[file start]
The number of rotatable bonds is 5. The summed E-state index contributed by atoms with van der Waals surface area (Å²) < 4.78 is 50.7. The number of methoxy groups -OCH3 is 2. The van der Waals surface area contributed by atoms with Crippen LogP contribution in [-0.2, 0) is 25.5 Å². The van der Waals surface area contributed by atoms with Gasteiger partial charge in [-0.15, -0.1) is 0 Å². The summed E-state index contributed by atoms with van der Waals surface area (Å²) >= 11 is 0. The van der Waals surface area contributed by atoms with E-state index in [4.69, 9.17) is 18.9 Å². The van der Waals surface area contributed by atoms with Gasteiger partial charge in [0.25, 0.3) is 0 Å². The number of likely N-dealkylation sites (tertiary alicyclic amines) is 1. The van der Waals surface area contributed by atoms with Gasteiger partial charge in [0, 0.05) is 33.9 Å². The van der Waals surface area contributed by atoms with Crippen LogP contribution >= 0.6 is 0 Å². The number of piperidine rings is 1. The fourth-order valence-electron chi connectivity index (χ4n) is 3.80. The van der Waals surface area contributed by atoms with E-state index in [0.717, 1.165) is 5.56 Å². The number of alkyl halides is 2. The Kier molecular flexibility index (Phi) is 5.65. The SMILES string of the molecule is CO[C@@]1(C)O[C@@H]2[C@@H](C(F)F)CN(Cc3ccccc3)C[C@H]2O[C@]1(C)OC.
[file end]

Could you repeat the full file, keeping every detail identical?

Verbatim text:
The number of rotatable bonds is 5. The summed E-state index contributed by atoms with van der Waals surface area (Å²) < 4.78 is 50.7. The number of methoxy groups -OCH3 is 2. The van der Waals surface area contributed by atoms with Crippen LogP contribution in [-0.2, 0) is 25.5 Å². The van der Waals surface area contributed by atoms with Gasteiger partial charge in [-0.15, -0.1) is 0 Å². The summed E-state index contributed by atoms with van der Waals surface area (Å²) >= 11 is 0. The van der Waals surface area contributed by atoms with E-state index in [4.69, 9.17) is 18.9 Å². The van der Waals surface area contributed by atoms with Gasteiger partial charge in [0.25, 0.3) is 0 Å². The number of likely N-dealkylation sites (tertiary alicyclic amines) is 1. The van der Waals surface area contributed by atoms with Gasteiger partial charge in [0, 0.05) is 33.9 Å². The van der Waals surface area contributed by atoms with Crippen LogP contribution >= 0.6 is 0 Å². The number of piperidine rings is 1. The fourth-order valence-electron chi connectivity index (χ4n) is 3.80. The van der Waals surface area contributed by atoms with E-state index in [0.717, 1.165) is 5.56 Å². The number of alkyl halides is 2. The Kier molecular flexibility index (Phi) is 5.65. The SMILES string of the molecule is CO[C@@]1(C)O[C@@H]2[C@@H](C(F)F)CN(Cc3ccccc3)C[C@H]2O[C@]1(C)OC.